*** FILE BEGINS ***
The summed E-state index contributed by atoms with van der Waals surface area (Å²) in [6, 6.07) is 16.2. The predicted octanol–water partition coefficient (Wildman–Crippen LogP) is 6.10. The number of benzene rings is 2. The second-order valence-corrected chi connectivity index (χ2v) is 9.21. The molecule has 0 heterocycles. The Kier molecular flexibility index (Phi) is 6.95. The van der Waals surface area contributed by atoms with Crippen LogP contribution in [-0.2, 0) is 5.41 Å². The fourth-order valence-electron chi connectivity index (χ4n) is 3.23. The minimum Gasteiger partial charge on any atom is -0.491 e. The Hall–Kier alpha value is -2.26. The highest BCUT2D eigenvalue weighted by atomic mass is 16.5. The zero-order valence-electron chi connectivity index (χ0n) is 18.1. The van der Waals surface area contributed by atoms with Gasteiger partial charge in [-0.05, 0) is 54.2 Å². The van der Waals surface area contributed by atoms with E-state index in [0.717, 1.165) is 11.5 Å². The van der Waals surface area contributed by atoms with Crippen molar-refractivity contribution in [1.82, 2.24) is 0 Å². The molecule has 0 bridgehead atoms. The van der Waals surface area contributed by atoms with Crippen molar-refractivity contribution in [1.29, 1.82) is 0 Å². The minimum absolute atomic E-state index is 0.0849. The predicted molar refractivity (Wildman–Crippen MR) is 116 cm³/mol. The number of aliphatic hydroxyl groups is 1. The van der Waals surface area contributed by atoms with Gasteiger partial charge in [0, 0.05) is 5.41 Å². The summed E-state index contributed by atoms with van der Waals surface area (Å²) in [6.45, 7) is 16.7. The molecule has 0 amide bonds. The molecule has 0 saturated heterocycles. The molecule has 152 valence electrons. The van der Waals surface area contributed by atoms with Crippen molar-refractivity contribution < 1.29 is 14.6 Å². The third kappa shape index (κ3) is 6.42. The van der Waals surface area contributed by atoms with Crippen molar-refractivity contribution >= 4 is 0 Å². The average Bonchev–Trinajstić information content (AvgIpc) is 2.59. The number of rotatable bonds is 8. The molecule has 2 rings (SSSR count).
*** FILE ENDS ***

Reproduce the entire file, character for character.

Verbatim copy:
The summed E-state index contributed by atoms with van der Waals surface area (Å²) in [6, 6.07) is 16.2. The predicted octanol–water partition coefficient (Wildman–Crippen LogP) is 6.10. The number of benzene rings is 2. The second-order valence-corrected chi connectivity index (χ2v) is 9.21. The molecule has 0 heterocycles. The Kier molecular flexibility index (Phi) is 6.95. The van der Waals surface area contributed by atoms with Crippen LogP contribution in [-0.2, 0) is 5.41 Å². The fourth-order valence-electron chi connectivity index (χ4n) is 3.23. The minimum Gasteiger partial charge on any atom is -0.491 e. The Hall–Kier alpha value is -2.26. The highest BCUT2D eigenvalue weighted by atomic mass is 16.5. The zero-order valence-electron chi connectivity index (χ0n) is 18.1. The van der Waals surface area contributed by atoms with Gasteiger partial charge in [-0.05, 0) is 54.2 Å². The van der Waals surface area contributed by atoms with E-state index in [0.717, 1.165) is 11.5 Å². The van der Waals surface area contributed by atoms with Crippen molar-refractivity contribution in [1.82, 2.24) is 0 Å². The molecule has 0 bridgehead atoms. The van der Waals surface area contributed by atoms with Crippen molar-refractivity contribution in [1.29, 1.82) is 0 Å². The minimum absolute atomic E-state index is 0.0849. The predicted molar refractivity (Wildman–Crippen MR) is 116 cm³/mol. The number of aliphatic hydroxyl groups is 1. The van der Waals surface area contributed by atoms with Gasteiger partial charge in [0, 0.05) is 5.41 Å². The summed E-state index contributed by atoms with van der Waals surface area (Å²) in [6.45, 7) is 16.7. The molecule has 0 amide bonds. The molecule has 0 saturated heterocycles. The molecule has 152 valence electrons. The van der Waals surface area contributed by atoms with Crippen molar-refractivity contribution < 1.29 is 14.6 Å². The third kappa shape index (κ3) is 6.42. The van der Waals surface area contributed by atoms with Crippen molar-refractivity contribution >= 4 is 0 Å². The average Bonchev–Trinajstić information content (AvgIpc) is 2.59. The number of rotatable bonds is 8. The molecule has 2 rings (SSSR count).